Meghan Yarnall spoke about her daughter’s diagnostic odyssey and not accepting autism as the diagnosis, which eventually led her to discover her daughter’s medical and developmental issues are the result of the rare disease Lamb-Shaffer Syndrome, which in turn led her to found the organization Show Me Your Genes, to help people get access to genetic testing and fully understand the testing process. Kristen Smith who is the NJ Advocacy Chair of CureSMA shared her history with SMA, the difficulties of living independently, working, and commuting with a rare condition. Throughout her detailed presentation, Kristen showed her extraordinary ability as an advocate, and her mastery at conveying the complicated life a person with a rare disease leads. Amanda Levine spoke about the two rare diagnoses she has received in her life, the difficult road to a diagnosis of ALS, and the consequences of that late diagnosis, making it impossible to qualify for clinical trials. It was very moving to learn about how Amanda stays positive and lives a very full life, always with her teenage children in mind. I shared how personal stories can lead to organizing for research, support, and awareness, the excitement in our community over this week’s first dosing of a medication in a phase three clinical trial in a child with congenital hyperinsulinism, and last year’s launch of our patient-powered research project, the HI Global Registry.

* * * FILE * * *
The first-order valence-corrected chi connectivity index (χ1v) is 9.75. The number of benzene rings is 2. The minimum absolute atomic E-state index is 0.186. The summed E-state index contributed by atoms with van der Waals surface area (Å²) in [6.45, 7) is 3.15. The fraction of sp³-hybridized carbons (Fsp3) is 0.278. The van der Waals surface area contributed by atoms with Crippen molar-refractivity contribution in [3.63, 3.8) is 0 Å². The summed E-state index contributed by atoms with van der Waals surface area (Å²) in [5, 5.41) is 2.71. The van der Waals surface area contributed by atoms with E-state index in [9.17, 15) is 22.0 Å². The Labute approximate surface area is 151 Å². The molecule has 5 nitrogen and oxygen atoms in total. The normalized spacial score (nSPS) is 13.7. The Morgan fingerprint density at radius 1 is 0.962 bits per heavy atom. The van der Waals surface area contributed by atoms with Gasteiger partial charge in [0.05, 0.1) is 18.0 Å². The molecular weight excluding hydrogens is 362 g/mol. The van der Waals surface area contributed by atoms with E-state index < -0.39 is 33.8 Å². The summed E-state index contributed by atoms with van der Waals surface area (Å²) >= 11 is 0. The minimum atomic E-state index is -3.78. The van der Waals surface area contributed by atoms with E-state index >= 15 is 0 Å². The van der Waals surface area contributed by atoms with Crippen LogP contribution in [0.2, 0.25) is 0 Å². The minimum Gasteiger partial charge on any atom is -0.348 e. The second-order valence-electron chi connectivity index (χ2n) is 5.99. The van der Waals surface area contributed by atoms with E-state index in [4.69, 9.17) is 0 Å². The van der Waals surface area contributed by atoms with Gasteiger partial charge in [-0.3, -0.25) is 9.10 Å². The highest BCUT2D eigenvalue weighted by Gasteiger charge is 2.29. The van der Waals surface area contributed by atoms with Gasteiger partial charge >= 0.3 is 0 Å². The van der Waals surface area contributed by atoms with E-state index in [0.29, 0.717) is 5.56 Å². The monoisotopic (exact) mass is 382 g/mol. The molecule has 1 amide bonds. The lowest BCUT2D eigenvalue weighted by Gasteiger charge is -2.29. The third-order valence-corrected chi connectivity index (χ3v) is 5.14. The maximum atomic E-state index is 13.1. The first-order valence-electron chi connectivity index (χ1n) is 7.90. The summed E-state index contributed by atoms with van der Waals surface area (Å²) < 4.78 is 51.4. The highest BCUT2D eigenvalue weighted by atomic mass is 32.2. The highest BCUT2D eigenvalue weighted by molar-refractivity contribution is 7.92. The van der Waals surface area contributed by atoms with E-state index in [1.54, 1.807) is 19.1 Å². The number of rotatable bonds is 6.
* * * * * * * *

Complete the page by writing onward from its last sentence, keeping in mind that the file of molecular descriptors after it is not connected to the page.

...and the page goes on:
Networking and connecting was a big part of the morning and lunch. Mothers with babies roughly the same age, and with the same rare condition, met for the first time! There were chronic disease advocates who came to support their rare allies. Those who typically interact only with others in their specific rare disease community were happy to come together to feel the support of those in the larger rare disease community. As is always the case at these events, the news from those who attend year in and year out was mixed; happy milestones for some, and sad news from others.
John Slotman of BioNJ, Wendy Lazarus of Pfizer, and Sam DeAlmeida of the American Cancer Society were instrumental in creating opportunities for members of the rare disease community to meet with legislators. In the afternoon we walked over to the State House and camped out in Committee Room One. We were visited by Assemblywomen Annette Chaparro of the 33rd District, Nancy Pinkin of the 18th District, Angela McKnight of the 31st District, and Christopher DePhillips of the 40th District. Assemblywoman Yvonne Lopez of the 19th District was kind enough to stop by as well, but we were still making our way to the State House and unfortunately missed her. In between visits, Sam DeAlmeida coached us on best practices for meeting with legislators. Her instructions were excellent, and she offered to hold a longer training session for us soon.
We are so grateful to the NORD Rare Action Network for providing us with the structure and support to put on such an event. A big shout out to BioNJ, HINJ, NORD, and Soligenix for making the day possible as our sponsors. A special thanks to all who were on our planning committee this year. Their dedication to planning really helped make it a special day. A heartfelt thank you to Renee Merlino for volunteering to photograph our event year after year.